For George


, ,

Memories are all I have now

But they are nowhere near enough!

Memories of lazy day visits, to your home

And the warmth of camomile cups

That gently touched as they rested

Upon the honeyed oak

Or sitting in the garden, your own private Eden

Complete with industrious bees and

Peaceful dovecote.


And if I could,

I would robe these moments,

In pure amber

And weave them into the

Fabric of Time.

So that the universe would always


That you were a

Dear friend of mine.

Dear George, you were a jewel in my life. You gave so much of yourself to all the things you believed in and your loving kindness will live on in my heart. George Saunders: Chair of Norwich Access Group and lover of the natural world.




For Mum:

My husband’s fleece wraps around me,
Like an enormous hug.
It smells of him, it smells of love
But the sleeves are not made
Like a woman’s would be, there’s just no give!
My wrists, so often in the sink, are bound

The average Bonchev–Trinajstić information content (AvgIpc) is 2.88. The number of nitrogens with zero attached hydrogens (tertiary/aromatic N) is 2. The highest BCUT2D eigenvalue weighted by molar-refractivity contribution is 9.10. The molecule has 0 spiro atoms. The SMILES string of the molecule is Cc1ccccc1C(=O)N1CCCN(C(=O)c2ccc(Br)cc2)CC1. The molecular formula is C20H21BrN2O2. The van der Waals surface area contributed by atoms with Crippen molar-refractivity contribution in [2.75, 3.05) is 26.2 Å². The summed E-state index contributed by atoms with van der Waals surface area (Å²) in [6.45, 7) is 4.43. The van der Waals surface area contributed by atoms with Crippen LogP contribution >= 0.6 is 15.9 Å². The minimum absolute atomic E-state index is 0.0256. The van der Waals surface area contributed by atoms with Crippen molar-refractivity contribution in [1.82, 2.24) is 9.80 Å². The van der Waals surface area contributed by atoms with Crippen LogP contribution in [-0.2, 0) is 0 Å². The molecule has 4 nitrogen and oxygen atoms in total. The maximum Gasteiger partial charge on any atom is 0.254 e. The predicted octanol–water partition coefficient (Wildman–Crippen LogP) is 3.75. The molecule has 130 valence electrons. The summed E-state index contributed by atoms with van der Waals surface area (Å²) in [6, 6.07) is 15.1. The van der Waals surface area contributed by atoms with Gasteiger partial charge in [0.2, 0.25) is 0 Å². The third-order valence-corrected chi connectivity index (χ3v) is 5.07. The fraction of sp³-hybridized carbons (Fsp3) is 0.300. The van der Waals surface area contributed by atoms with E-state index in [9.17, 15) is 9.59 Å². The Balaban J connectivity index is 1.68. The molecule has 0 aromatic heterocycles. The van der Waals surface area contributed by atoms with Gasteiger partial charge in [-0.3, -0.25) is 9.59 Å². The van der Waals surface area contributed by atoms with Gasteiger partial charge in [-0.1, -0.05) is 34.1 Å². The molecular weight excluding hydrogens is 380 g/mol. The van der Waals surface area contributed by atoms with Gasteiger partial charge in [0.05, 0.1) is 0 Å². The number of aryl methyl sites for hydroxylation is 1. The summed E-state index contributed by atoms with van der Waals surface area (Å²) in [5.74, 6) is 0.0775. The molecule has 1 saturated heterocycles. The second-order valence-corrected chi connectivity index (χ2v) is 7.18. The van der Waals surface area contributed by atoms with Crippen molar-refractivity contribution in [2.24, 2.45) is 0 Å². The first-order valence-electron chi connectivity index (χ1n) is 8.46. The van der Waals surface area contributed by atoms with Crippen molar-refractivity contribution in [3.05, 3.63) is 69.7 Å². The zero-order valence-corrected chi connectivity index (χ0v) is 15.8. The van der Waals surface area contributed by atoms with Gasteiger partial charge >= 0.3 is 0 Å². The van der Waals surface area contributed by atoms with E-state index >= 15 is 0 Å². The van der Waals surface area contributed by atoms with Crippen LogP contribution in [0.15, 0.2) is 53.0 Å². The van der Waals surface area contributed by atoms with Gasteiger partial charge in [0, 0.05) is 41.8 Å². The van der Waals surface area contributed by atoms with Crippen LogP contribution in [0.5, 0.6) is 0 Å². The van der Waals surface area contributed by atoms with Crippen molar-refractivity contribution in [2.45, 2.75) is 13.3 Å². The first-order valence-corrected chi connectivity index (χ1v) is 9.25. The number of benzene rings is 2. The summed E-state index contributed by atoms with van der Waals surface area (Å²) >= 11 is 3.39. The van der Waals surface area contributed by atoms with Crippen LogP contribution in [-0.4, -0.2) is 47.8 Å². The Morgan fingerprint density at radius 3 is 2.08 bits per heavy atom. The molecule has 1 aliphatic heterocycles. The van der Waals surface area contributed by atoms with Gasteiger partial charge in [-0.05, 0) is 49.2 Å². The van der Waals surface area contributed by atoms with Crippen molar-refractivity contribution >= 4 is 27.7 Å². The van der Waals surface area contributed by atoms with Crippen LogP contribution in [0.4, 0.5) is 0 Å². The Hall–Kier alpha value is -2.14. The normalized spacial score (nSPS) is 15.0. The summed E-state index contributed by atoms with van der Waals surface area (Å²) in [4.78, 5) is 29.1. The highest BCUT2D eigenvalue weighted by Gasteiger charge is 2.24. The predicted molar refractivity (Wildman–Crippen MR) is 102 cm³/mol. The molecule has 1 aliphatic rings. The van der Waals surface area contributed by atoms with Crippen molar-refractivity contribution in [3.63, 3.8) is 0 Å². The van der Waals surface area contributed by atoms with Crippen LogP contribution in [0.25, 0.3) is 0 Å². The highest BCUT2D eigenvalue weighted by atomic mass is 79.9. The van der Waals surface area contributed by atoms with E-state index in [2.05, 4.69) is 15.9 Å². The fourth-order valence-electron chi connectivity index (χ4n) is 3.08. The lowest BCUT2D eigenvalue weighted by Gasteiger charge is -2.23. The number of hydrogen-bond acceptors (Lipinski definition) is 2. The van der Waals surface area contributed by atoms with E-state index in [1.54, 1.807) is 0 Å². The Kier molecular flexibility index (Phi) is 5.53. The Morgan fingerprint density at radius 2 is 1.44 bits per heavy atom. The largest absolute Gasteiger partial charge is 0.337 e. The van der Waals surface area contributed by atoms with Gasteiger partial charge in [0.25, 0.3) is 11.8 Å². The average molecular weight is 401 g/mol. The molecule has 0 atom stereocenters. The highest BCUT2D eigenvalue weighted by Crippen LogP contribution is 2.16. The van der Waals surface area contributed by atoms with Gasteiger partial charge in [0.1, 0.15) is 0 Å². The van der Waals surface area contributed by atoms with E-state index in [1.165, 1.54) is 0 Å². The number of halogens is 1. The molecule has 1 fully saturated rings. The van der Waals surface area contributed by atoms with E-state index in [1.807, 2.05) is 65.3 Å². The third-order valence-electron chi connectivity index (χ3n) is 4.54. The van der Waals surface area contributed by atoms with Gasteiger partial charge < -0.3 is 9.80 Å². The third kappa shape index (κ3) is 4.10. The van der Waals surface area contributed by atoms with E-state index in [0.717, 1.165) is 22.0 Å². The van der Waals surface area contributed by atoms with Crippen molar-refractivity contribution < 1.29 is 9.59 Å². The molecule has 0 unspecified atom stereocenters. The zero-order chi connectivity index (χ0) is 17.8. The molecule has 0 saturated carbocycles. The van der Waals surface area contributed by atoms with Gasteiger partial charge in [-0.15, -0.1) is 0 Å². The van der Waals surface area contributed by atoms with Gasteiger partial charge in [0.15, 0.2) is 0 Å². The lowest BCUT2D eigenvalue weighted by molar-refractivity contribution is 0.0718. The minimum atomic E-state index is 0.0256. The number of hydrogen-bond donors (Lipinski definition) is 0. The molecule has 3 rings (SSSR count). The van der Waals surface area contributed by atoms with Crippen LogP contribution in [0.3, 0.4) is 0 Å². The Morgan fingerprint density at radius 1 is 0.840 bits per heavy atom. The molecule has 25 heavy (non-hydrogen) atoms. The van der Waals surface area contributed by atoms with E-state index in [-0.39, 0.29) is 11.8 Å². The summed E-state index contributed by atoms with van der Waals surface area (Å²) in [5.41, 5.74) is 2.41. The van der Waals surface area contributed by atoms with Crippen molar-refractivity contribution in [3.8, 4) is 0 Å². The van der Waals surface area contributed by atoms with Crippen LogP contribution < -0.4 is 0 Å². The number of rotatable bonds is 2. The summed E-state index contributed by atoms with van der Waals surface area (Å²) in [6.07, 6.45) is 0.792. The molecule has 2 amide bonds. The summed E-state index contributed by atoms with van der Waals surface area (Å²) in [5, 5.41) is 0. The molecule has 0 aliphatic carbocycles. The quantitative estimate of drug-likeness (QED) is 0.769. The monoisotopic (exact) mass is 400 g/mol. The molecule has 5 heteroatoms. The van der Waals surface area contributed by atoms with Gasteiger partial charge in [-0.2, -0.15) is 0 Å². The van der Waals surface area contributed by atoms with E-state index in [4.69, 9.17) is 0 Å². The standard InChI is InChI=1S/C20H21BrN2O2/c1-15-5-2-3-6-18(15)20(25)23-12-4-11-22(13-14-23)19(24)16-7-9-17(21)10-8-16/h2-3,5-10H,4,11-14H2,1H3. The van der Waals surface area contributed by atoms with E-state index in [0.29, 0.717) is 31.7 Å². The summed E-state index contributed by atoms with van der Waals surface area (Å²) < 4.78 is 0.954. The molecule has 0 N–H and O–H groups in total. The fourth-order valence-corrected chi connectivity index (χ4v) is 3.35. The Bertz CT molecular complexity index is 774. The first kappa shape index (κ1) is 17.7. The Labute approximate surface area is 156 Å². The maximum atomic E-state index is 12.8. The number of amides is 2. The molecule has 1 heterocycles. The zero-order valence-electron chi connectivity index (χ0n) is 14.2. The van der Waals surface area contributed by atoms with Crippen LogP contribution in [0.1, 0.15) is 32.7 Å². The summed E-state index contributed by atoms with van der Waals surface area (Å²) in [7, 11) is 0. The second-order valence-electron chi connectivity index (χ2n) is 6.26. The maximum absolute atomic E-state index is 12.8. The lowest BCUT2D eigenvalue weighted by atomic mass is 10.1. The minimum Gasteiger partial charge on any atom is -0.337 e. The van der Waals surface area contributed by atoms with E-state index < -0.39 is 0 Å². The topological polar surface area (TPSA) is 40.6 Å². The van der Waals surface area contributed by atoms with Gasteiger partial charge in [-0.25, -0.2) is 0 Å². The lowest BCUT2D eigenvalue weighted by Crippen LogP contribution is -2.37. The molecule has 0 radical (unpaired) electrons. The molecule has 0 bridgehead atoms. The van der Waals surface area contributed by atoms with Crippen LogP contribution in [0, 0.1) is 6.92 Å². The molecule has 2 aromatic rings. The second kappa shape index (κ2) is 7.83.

With cold wet fabric that chafes my skin.
I turn and roll them but the cloth clings tight
I pull them up, with all my might       but
They refuse to stay put and
Slide back down, into the greasy dirt.
His sleeves, only know days filled with office banter
Across computer monitors and desk jet printers.
Days that mercifully end at five o’clock, when he
Comes home and puts his feet up.
My wardrobe was once full, of clothes like this, with
Tight buttoned cuffs that caressed my skin
But even then, on holidays and weekends,
I’d roll the sleeves up on my mother’s cardigans
To scrub the floors and bleach the bins as,
I waited for one washing cycle to end so
Another could begin.